}

Create the checkAnswer function

The checkAnswer function is used to, you guessed it…check the answer. While the quiz is incomplete, each user choice will be checked and compared with the correct answer associated with each question (stored in the questions array). At the end of this question being called, the renderQuestion will be called.

Add the code below inside your script tags under the renderQuestion function you created in the previous step.

function checkAnswer(){
  // use getElementsByName because we have an array which it will loop through
  choices = document.getElementsByName("choices");
  for(var i=0; i<choices.length; i++){
    if(choices[i].checked){
      choice = choices[i].value;
    }
  }
  // checks if answer matches the correct choice
  if(choice == questions[pos][4]){
    //each time there is a correct answer this value increases
    correct++;
  }
  // changes position of which character user is on
  pos++;
  // then the renderQuestion function runs again to go to next question
  renderQuestion();
}

Get the quiz to load

The last step involves adding one line of code that will run the renderQuestion function as soon as the page has loaded (using an event listener that checks for a load event). When that function is loaded, the questions will be presented to the user and the quiz will begin.

Add the code below inside your script tags in your code. Add it below the checkAnswer function you created in the previous step. make sure you have ended the script section by closing it with the </script> tag!

window.addEventListener("load", renderQuestion, false);

And that’s it! You have now created a JavaScript quiz game. Challenge yourself by trying to add the following features to your quiz:

  • Add more questions (easy!)
  • Change the quiz theme (background colours/gradient, border, font style, etc)
  • Tell the user which questions they answered incorrectly
  • Display a visual progress bar during the test
  • Display the user’s score as a percentage value
  • Allow the user to re-take the quiz
  • Add more possible answers (eg. A, B, C, D)
  • Store the results in a database using PHP/MySQL (tricky)

Complete code

Here is the complete JavaScript code for the quiz program:

<!DOCTYPE html>
<html lang="en">
<head>
<meta charset="utf-8"/>
<title>Quiz</title>

<style>
div#test{ border:#5AB029 3px solid; padding:10px 40px 40px 40px; background-color:#E5FCE3; width:50%;}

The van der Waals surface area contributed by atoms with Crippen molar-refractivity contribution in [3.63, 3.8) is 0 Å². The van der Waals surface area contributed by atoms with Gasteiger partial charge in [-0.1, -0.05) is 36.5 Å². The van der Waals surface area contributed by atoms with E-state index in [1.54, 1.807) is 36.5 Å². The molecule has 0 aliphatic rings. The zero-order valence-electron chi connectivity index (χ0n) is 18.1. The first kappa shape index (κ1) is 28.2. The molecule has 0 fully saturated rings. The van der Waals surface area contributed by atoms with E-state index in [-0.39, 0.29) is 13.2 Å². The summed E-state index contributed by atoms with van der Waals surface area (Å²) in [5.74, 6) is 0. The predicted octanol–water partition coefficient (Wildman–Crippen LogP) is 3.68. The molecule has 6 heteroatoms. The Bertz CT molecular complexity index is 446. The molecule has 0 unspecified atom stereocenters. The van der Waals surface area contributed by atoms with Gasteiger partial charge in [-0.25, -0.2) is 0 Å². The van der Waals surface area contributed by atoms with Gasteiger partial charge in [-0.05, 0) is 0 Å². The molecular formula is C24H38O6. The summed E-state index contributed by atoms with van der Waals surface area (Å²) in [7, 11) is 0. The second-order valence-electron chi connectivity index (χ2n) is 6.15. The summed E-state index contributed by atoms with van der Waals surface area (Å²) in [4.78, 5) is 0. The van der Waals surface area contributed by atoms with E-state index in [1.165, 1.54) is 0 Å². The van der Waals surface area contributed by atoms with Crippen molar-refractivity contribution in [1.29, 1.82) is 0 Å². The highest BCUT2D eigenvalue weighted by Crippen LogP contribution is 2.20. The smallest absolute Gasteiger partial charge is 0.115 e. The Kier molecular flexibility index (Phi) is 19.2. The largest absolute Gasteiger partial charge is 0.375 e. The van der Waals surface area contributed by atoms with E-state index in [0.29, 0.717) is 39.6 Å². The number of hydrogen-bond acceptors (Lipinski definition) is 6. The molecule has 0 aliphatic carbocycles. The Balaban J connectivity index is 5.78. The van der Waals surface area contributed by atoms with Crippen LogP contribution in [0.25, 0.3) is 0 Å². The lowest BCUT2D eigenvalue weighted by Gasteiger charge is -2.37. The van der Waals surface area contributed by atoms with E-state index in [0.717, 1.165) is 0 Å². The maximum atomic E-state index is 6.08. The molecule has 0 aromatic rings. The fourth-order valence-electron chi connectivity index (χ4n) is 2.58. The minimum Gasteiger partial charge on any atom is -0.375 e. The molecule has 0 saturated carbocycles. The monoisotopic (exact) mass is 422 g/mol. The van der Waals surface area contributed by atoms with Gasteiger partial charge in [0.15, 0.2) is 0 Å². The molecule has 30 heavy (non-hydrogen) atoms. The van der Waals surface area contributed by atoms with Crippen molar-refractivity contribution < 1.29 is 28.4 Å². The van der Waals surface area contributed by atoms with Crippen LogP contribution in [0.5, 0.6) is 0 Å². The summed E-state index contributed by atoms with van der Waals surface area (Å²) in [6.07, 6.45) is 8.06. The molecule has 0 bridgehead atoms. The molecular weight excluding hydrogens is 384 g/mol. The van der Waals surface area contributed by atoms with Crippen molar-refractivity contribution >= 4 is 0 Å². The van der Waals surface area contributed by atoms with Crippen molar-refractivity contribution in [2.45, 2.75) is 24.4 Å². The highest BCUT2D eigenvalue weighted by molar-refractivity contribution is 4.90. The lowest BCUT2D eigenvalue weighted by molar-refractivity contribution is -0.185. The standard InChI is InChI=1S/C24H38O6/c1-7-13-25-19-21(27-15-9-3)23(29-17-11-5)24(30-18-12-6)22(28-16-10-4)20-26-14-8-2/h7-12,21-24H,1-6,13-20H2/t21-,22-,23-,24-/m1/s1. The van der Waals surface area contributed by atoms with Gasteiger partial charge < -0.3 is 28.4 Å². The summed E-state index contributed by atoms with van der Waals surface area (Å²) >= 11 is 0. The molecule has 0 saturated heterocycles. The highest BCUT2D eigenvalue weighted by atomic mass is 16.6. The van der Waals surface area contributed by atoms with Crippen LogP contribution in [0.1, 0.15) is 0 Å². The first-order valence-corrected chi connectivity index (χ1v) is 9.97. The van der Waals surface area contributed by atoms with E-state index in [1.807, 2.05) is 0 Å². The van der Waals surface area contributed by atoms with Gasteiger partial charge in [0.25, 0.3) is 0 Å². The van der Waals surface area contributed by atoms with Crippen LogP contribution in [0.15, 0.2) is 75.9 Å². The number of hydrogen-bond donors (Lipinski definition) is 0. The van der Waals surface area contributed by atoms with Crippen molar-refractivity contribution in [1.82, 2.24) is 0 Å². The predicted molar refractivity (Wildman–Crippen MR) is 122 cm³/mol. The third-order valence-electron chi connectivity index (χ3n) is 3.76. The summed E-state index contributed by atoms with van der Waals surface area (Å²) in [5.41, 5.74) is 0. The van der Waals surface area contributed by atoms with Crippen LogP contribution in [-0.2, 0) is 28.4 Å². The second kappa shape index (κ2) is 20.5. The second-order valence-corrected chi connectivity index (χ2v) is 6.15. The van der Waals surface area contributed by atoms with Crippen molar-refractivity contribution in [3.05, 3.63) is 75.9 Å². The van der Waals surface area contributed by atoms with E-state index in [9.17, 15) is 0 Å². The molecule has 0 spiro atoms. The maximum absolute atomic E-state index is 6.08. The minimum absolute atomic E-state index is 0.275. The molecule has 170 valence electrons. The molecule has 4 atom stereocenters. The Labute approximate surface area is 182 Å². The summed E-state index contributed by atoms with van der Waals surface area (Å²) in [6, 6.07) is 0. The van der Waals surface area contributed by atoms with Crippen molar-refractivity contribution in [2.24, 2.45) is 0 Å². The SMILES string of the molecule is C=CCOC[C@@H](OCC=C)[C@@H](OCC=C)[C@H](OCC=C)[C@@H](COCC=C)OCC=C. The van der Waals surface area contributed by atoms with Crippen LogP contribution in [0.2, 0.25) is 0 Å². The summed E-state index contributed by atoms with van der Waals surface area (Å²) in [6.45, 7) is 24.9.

</style>

<script type="text/javascript">
// pos is position of where the user in the test or which question they're up to
var pos = 0, test, test_status, question, choice, choices, chA, chB, chC, correct = 0;
// this is a multidimensional array with 4 inner array elements with 5 elements inside them
// if you don't want answers viewable in the code, then you should use PHP and mySQL database
var questions = [
  ["What is 36 + 42", "64", "78", "76", "B"],
  ["What is 7 x 4?", "21", "27", "28", "C"],
  ["What is 16 / 4?", "4", "6", "3", "A"],
  ["What is 8 x 12?", "88", "112", "96", "C"]
  ];
// this get function is short for the getElementById function	
function get(x){
  return document.getElementById(x);
}
function renderQuestion(){
  test = get("test");
  if(pos >= questions.length){
    test.innerHTML = "<h2>You got "+correct+" of "+questions.length+" questions correct</h2>";
    get("test_status").innerHTML = "Test completed";
    // resets the variable to allow users to restart the test
    pos = 0;
    correct = 0;
    // stops rest of renderQuestion function running when test is completed
    return false;
  }
  get("test_status").innerHTML = "Question "+(pos+1)+" of "+questions.length;
  question = questions[pos][0];
  chA = questions[pos][1];
  chB = questions[pos][2];
  chC = questions[pos][3];
  test.innerHTML = "<h3>"+question+"</h3>";
  // the += appends to the data we started on the line above
  test.innerHTML += "<input type='radio' name='choices' value='A'> "+chA+"<br>";
  test.innerHTML += "<input type='radio' name='choices' value='B'> "+chB+"<br>";
  test.innerHTML += "<input type='radio' name='choices' value='C'> "+chC+"<br><br>";
  test.innerHTML += "<button onclick='checkAnswer()'>Submit Answer</button>";
}
function checkAnswer(){
  // use getElementsByName because we have an array which it will loop through
  choices = document.getElementsByName("choices");
  for(var i=0; i<choices.length; i++){
    if(choices[i].checked){
      choice = choices[i].value;
    }
  }
  // checks if answer matches the correct choice
  if(choice == questions[pos][4]){
    //each time there is a correct answer this value increases
    correct++;
  }
  // changes position of which character user is on
  pos++;
  // then the renderQuestion function runs again to go to next question
  renderQuestion();
}
window.addEventListener("load", renderQuestion, false);
</script>
</head>
<body>
<h2 id="test_status"></h2>
<div id="test"></div>
</body>

</html>

Introduction to JSON

JSON stands for JavaScript Object Notation. JSON is a light-weight data interchange format that uses JavaScript syntax in text format that can be read and used as data by other programming languages.

In this example, we will use JSON to define an object with an array of records – we will use the Avengers characters for this example. Watch the video below and then scroll down to see the sample code.

Here is the sample code:

<!DOCTYPE html>
<html>
<head>
 <title>JSON</title>
</head>
 
<body>
<h2>The Avengers</h2>